David Bourget (Western Ontario)
David Chalmers (ANU, NYU)
Rafael De Clercq
Jack Alan Reynolds
Learn more about PhilPapers
Science and Engineering Ethics 18 (2):411-417 (2012)
Wendell Wallach and Colin Allen’s Moral Machines: Teaching Robots Right From Wrong (Oxford University Press, 2009) explores efforts to develop machines that, not only can be employed for good or bad ends, but which themselves can be held morally accountable for what they do— artificial moral agents (AMAs). This essay is a critical response to Wallach and Allen’s conjectures. Although Wallach and Allen do not suggest that we are close to being able to create full-fledged AMAs, they do talk seriously about making incremental progress in the direction of creating them (even if we never fully succeed). However, there are important questions about the moral development of AMAs that Moral Machines does not address. Given the responsibilities entrusted to human moral agents, we take questions about their moral development very seriously. In the case of children, the hope is that eventually they will develop into full-fledged moral agents. How might we expect this to go with less than fully formed AMAs? Will there be a comparable story of moral development and moral education that we can tell?
|Keywords||Algorithms Aristotle Artificial moral agent Critical thinkers Deontologists Design Judgment Kantians Moral agent Moral development Moral machine Moral robot Morally charged system Plural subject Robot Utilitarian|
|Categories||categorize this paper)|
Setup an account with your affiliations in order to access resources via your University's proxy server
Configure custom proxy (use this if your affiliation does not provide a proxy)
|Through your library||
References found in this work BETA
Margaret Gilbert (1989). On Social Facts. Routledge.
Gareth B. Matthews (1980). Philosophy and the Young Child. Harvard University Press.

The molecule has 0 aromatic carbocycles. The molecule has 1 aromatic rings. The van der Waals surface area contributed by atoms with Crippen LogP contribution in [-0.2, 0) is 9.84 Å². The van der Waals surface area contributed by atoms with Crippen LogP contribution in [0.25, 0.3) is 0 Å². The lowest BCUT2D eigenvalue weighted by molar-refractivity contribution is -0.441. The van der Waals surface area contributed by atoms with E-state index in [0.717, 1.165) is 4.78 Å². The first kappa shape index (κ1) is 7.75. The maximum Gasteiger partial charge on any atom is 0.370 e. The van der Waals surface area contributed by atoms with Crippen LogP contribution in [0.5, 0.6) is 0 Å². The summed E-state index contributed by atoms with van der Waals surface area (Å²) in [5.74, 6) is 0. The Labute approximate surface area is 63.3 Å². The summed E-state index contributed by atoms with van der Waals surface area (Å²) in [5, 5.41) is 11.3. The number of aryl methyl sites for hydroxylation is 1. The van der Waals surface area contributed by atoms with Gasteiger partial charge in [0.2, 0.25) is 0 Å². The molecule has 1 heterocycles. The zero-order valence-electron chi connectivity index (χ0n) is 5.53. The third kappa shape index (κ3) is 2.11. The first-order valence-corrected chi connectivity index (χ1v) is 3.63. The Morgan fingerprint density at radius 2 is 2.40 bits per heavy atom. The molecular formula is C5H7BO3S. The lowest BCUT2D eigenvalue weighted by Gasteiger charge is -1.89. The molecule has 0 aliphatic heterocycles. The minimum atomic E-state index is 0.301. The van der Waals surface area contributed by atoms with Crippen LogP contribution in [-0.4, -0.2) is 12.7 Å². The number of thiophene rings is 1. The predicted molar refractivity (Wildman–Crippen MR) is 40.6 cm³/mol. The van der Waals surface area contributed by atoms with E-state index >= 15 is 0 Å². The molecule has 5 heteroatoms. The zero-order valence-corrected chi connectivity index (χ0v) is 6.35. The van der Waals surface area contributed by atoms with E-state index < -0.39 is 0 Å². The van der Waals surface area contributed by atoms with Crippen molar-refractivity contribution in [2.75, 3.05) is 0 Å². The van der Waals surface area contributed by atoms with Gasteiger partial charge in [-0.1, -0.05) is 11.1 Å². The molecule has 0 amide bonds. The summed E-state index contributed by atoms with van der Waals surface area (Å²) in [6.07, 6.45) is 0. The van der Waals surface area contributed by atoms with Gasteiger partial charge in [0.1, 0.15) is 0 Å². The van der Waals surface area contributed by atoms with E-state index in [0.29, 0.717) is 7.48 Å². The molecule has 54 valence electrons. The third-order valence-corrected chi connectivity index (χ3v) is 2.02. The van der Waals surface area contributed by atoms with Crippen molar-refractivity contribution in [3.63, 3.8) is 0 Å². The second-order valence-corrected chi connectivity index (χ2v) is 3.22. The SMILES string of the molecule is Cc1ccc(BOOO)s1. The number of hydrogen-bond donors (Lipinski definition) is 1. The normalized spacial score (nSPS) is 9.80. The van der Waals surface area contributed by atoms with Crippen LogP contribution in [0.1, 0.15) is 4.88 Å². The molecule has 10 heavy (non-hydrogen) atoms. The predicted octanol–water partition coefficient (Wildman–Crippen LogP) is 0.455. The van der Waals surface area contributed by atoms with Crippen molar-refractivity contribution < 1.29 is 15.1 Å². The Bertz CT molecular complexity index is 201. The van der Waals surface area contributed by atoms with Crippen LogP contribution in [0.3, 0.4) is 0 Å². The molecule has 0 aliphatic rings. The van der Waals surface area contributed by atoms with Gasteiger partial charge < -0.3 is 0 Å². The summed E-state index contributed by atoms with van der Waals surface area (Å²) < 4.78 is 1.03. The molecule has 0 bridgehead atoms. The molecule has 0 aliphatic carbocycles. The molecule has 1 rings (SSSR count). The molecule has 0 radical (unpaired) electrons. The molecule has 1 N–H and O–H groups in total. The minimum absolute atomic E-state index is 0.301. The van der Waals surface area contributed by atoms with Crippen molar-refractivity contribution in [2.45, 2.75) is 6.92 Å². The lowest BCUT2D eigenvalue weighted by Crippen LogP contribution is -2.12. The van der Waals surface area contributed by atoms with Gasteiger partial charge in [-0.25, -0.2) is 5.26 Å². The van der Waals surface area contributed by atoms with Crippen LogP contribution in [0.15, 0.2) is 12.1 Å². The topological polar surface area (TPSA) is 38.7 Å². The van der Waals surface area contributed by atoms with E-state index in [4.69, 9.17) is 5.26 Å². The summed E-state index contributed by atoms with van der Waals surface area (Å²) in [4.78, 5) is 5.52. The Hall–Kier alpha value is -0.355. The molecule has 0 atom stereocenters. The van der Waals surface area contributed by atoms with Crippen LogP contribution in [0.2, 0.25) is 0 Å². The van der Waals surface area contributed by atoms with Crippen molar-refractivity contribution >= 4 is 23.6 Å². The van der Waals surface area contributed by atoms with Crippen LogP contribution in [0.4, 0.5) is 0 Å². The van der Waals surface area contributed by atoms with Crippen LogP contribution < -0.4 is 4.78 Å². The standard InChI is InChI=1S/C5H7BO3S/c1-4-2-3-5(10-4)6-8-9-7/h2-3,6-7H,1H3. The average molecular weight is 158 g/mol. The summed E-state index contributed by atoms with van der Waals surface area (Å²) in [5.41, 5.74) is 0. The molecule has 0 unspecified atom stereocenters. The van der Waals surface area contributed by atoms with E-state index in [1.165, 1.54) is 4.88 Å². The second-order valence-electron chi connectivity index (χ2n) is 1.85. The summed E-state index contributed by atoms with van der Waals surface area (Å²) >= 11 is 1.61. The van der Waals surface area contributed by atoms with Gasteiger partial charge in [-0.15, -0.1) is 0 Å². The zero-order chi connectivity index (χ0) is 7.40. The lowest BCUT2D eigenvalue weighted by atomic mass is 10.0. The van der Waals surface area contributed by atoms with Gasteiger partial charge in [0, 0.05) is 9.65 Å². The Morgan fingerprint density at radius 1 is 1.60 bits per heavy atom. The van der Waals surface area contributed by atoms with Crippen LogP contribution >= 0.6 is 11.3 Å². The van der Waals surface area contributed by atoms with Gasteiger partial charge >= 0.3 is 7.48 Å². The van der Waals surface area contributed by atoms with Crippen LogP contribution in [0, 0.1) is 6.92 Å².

W. D. Ross (2002). The Right and the Good. Clarendon Press.
Citations of this work BETA
No citations found.
Similar books and articles
Ryan Tonkens (2009). A Challenge for Machine Ethics. Minds and Machines 19 (3):421-438.
Ryan Tonkens (2012). Out of Character: On the Creation of Virtuous Machines. [REVIEW] Ethics and Information Technology 14 (2):137-149.
Wendell Wallach (2010). Robot Minds and Human Ethics: The Need for a Comprehensive Model of Moral Decision Making. [REVIEW] Ethics and Information Technology 12 (3):243-250.
Richard Ennals (2009). Wendell Wallach and Colin Allen: Moral Machines: Teaching Robots Right From Wrong. [REVIEW] AI and Society 24 (2):207-208.
Anthony F. Beavers (2010). Wendell Wallach and Colin Allen: Moral Machines: Teaching Robots Right From Wrong. [REVIEW] Ethics and Information Technology 12 (4):357-358.
Vincent Wiegel (2010). Wendell Wallach and Colin Allen: Moral Machines: Teaching Robots Right From Wrong. [REVIEW] Ethics and Information Technology 12 (4):359-361.
Jos de Mul (2010). Moral Machines. Techné 14 (3):226-236.
Wendell Wallach (2009). The Challenge of Moral Machines. Philosophy Now 72:6-9.
Wendell Wallach, Colin Allen & Iva Smit (2007). Machine Morality: Bottom-Up and Top-Down Approaches for Modelling Human Moral Faculties. [REVIEW] AI and Society 22 (4):565-582.
Colin Allen, Iva Smit & Wendell Wallach (2005). Artificial Morality: Top-Down, Bottom-Up, and Hybrid Approaches. [REVIEW] Ethics and Information Technology 7 (3):149-155.
Herman Tavani (2011). Can We Develop Artificial Agents Capable of Making Good Moral Decisions? Minds and Machines 21 (3):465-474.
Grenville Wall (1975). Moral Authority and Moral Education. Journal of Moral Education 4 (2):95-99.
Barry I. Chazan (1973). Moral Education. New York,Teachers College Press.
Added to index2012-04-07
Total downloads9 ( #128,915 of 1,089,063 )
Recent downloads (6 months)1 ( #69,801 of 1,089,063 )
How can I increase my downloads?